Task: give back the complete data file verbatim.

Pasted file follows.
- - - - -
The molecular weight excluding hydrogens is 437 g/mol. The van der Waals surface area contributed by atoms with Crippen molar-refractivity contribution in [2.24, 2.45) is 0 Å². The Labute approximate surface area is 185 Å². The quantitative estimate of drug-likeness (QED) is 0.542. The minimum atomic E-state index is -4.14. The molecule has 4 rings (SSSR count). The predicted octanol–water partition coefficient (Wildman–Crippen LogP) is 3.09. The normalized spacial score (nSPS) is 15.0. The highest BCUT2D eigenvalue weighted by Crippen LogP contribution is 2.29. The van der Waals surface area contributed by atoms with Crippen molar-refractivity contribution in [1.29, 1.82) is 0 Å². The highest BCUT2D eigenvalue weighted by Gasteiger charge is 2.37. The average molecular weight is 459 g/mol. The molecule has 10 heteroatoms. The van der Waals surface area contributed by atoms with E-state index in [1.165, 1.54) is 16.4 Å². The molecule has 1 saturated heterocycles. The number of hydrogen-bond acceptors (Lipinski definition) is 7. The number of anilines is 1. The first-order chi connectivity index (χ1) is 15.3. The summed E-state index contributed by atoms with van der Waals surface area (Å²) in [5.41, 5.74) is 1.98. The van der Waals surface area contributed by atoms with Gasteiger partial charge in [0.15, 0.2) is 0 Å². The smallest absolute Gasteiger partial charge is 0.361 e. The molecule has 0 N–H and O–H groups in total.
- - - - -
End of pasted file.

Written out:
The molecular weight excluding hydrogens is 437 g/mol. The van der Waals surface area contributed by atoms with Crippen molar-refractivity contribution in [2.24, 2.45) is 0 Å². The Labute approximate surface area is 185 Å². The quantitative estimate of drug-likeness (QED) is 0.542. The minimum atomic E-state index is -4.14. The molecule has 4 rings (SSSR count). The predicted octanol–water partition coefficient (Wildman–Crippen LogP) is 3.09. The normalized spacial score (nSPS) is 15.0. The highest BCUT2D eigenvalue weighted by Crippen LogP contribution is 2.29. The van der Waals surface area contributed by atoms with Crippen molar-refractivity contribution in [1.29, 1.82) is 0 Å². The highest BCUT2D eigenvalue weighted by Gasteiger charge is 2.37. The average molecular weight is 459 g/mol. The molecule has 10 heteroatoms. The van der Waals surface area contributed by atoms with E-state index in [1.165, 1.54) is 16.4 Å². The molecule has 1 saturated heterocycles. The number of hydrogen-bond acceptors (Lipinski definition) is 7. The number of anilines is 1. The first-order chi connectivity index (χ1) is 15.3. The summed E-state index contributed by atoms with van der Waals surface area (Å²) in [5.41, 5.74) is 1.98. The van der Waals surface area contributed by atoms with Gasteiger partial charge in [0.15, 0.2) is 0 Å². The smallest absolute Gasteiger partial charge is 0.361 e. The molecule has 0 N–H and O–H groups in total.